Libby, Montana: Asbestos Ground Zero

Libby, Montana has a long history as a mining and logging town, but the area’s economic security came in 1919 when vermiculite was discovered in the area. The material was highly valued for being an effective insulator: it is extremely lightweight and generally harmless and is familiar to gardeners as an ingredient in potting soil.

Unfortunately, vermiculite’s safety is offset by what it is found in proximity to. It is mined from igneous rock, and deposits are often interspersed with asbestos. In the case of the Libby, Montana vermiculite quarry, the vermiculite was contaminated with tremolite, a hook-shaped fiber that is known as the most dangerous form of asbestos. In the years since the mine was first opened, it is estimated that at least one out of every forty residents has died as a result of asbestos exposure, and there’s a good chance that the numbers are much higher than that.

The Mine’s History

When vermiculite was first discovered, it was operated by a local company called Zonolite. The area where the quarry was discovered was named Zonolite Mountain, and the company ran all operations until 1963 when it was purchased by W.R. Grace & Co. Even before Grace took over mining operations, the dangers presented by the mine were known to its owners. Company records reveal an internal memo from 1955 in which executives referenced “the dangers of exposing our employees to asbestos.” In 1959 the company started ordering chest X-rays of employees, and though they found that roughly one third came back with “abnormal” results and signs of asbestosis and other lung diseases, none of the employees were told what the films had shown.

During the same time period, state agencies were also beginning to express alarm. Between 1956 and 1964, several reports were issued about the dangers posed by asbestos from the Libby mine, revealing that instead of things improving they were getting substantially worse over time. By 1963 asbestos concentrations in the mine were measured at five million particles per cubic foot of air, an amount equal to six times the maximum level allowed. Rather than acting on the report, the mine’s executives marked it confidential and filed away.

By 1963, the mine was sold to W.R. Grace. Once company executives learned that their new acquisition was also a source of asbestos, they were eager to make money from it, but did nothing to protect their employees or the rest of the town, which was also being exposed to asbestos dust on a daily basis. Though the company monitored employee health and administered X-rays on an annual basis, they did not provide any information on what they found. Company records from 1969 indicate that 65 percent of those who worked at the mine for 20 years or more had some type of lung disease, though none of those who were identified were told that there was anything wrong. In fact, in the face of warnings from local physicians and internal studies on asbestos’ effects, the company took steps to hide evidence supporting the relationship between tremolite asbestos and mesothelioma and asbestosis.

Too Little, Too Late

Since it first began operations, the Libby vermiculite mine sent materials to be processed locally in a “dry mill”. The air was so thick with asbestos dust that workers couldn’t see their hands in front of their faces, and when the mill was swept out, it was literally thrown down the mountainside into the air and the town below. It is estimated that approximately 5,000 pounds of asbestos were released into the region’s environment each day, with some settling around the mine and much of it blanketing the town. Making matters worse, the asbestos-contaminated material that had been processed was shipped out in open railcars and carried in open dump trucks, spreading contamination wherever those conveyances traveled. Much of the material remained in the local area, where it was bagged at a plant immediately adjacent to baseball fields. Piles of vermiculite were left in open lots, and people would dig through it to take home for insulation while their children slid down the piles as if they were mounds of snow.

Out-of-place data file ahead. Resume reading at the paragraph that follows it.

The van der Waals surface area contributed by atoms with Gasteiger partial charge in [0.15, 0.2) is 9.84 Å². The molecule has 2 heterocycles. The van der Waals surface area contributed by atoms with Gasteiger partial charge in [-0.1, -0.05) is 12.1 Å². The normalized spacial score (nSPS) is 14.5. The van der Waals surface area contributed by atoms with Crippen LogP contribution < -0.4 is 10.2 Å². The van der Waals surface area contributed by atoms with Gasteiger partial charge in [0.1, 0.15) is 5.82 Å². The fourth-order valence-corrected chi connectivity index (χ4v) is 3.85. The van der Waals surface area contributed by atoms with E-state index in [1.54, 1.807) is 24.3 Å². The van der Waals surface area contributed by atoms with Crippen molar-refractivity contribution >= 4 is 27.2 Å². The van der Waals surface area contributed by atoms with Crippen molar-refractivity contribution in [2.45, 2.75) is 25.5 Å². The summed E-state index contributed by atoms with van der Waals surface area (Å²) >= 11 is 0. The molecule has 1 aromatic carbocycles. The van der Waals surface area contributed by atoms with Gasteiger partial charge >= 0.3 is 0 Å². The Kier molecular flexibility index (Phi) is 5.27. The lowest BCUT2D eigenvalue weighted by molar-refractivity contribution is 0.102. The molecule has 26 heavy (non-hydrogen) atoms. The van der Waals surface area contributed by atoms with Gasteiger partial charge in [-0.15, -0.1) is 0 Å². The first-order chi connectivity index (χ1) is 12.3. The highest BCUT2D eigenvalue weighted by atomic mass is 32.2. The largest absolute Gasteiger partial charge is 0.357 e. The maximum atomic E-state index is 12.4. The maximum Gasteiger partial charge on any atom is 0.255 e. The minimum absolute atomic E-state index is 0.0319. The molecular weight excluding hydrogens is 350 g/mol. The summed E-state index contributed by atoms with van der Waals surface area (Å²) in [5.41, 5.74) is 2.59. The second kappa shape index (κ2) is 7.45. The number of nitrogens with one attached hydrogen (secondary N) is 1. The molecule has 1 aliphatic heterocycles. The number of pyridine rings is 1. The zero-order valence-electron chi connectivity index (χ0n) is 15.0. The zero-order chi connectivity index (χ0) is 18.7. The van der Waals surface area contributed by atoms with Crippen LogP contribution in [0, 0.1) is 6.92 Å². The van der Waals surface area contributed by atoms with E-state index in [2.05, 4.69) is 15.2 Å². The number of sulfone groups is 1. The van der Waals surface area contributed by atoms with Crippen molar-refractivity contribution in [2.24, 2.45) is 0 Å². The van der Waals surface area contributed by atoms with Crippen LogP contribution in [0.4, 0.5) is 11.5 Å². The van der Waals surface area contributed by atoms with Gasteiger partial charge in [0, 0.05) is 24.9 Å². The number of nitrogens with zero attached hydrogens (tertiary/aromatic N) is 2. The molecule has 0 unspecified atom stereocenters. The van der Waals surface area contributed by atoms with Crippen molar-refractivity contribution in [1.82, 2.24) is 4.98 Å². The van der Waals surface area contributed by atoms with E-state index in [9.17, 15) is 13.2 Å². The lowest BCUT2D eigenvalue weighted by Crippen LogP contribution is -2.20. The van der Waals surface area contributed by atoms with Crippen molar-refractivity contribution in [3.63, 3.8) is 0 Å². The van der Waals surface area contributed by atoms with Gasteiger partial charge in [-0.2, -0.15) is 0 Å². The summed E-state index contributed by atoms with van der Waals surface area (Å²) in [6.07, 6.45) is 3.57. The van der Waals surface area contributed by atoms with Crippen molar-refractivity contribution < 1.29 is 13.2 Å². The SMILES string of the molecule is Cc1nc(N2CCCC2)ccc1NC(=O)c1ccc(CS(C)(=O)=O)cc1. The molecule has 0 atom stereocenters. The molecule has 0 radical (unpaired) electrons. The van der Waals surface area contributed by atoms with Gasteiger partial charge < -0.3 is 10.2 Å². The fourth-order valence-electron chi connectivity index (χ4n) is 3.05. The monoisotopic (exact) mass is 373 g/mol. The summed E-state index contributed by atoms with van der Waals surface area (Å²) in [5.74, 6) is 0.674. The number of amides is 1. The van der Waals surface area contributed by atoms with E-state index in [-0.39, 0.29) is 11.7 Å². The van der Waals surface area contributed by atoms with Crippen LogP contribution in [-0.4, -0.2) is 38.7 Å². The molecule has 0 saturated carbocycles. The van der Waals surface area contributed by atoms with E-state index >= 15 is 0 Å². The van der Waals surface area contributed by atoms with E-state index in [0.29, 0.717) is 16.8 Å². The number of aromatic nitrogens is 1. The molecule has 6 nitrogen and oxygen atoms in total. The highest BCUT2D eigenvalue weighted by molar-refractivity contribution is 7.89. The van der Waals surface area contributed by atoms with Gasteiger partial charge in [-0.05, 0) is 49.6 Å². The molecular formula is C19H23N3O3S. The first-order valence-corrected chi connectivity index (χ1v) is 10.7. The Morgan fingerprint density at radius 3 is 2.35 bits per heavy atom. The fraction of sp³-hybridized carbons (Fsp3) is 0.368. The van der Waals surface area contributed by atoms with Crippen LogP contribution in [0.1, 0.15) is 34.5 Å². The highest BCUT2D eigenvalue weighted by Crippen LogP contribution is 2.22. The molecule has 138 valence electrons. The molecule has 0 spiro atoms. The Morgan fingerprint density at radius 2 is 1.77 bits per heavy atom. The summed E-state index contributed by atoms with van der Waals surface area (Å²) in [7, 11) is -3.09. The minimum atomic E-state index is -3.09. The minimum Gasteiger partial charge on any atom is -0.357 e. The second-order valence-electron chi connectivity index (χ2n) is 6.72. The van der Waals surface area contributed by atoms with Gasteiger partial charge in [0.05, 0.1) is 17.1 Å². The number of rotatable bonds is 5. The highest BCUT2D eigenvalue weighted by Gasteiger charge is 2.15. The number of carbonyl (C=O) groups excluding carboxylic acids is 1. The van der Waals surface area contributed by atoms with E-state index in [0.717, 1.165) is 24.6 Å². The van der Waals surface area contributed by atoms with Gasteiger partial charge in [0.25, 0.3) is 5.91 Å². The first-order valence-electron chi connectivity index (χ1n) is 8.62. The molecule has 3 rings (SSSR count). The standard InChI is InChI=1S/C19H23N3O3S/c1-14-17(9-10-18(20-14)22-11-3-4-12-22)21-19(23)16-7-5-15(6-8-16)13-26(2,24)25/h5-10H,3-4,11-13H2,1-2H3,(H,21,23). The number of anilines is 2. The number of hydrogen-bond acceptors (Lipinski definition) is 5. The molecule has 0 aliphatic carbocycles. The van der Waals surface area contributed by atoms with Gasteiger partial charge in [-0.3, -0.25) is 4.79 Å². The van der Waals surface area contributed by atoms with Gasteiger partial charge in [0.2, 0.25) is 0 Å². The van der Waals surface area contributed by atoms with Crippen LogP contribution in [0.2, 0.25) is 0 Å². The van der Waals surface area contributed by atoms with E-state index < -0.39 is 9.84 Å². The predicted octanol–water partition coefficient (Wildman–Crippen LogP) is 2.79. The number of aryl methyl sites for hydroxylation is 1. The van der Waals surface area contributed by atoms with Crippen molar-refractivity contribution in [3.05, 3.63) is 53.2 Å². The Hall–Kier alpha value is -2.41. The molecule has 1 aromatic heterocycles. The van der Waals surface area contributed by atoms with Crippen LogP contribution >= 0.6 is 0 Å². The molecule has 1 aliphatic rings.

By the 1970s, Grace converted the dry mill to a wet processing operation, where water was used to spray the vermiculite in order to cut down on dust. Unfortunately, that measure was instituted too late to have much of an impact, and the company rejected a proposal to spent $373,000 on showers, protective covering and other expenses designed to allow workers to clean off the dust before they headed home to the town and their families.

Understanding the Long-Term Impact of Asbestos on the Town of Libby, Montana

Roughly 10% of Libby’s population has died from asbestos-related diseases since the time that the mine first opened, and people continue to be diagnosed with mesothelioma and other illnesses today. The company was sued by the federal government but was acquitted of charges of knowingly harming the people of Libby, as well as of covering up their wrongdoing. However, the company was ordered to pay to reimburse the federal government for both the costs of their environmental investigation and the subsequent cleanup of all asbestos contamination. Residents of Libby and former employees of the mine have filed thousands of lawsuits against the state of Montana, accusing the state of failing to warn of the dangers of the asbestos in the area. A $43 million settlement to be divided among 1,300 plaintiffs was approved in 2011, and another settlement of $25 million to be divided between 1,000 victims was resolved in early 2017.

For more information on asbestos and its role in a mesothelioma diagnosis, contact us today by filling out the form or call us at 1-800-763-9286. We’ll send you a free copy of our helpful guidebook.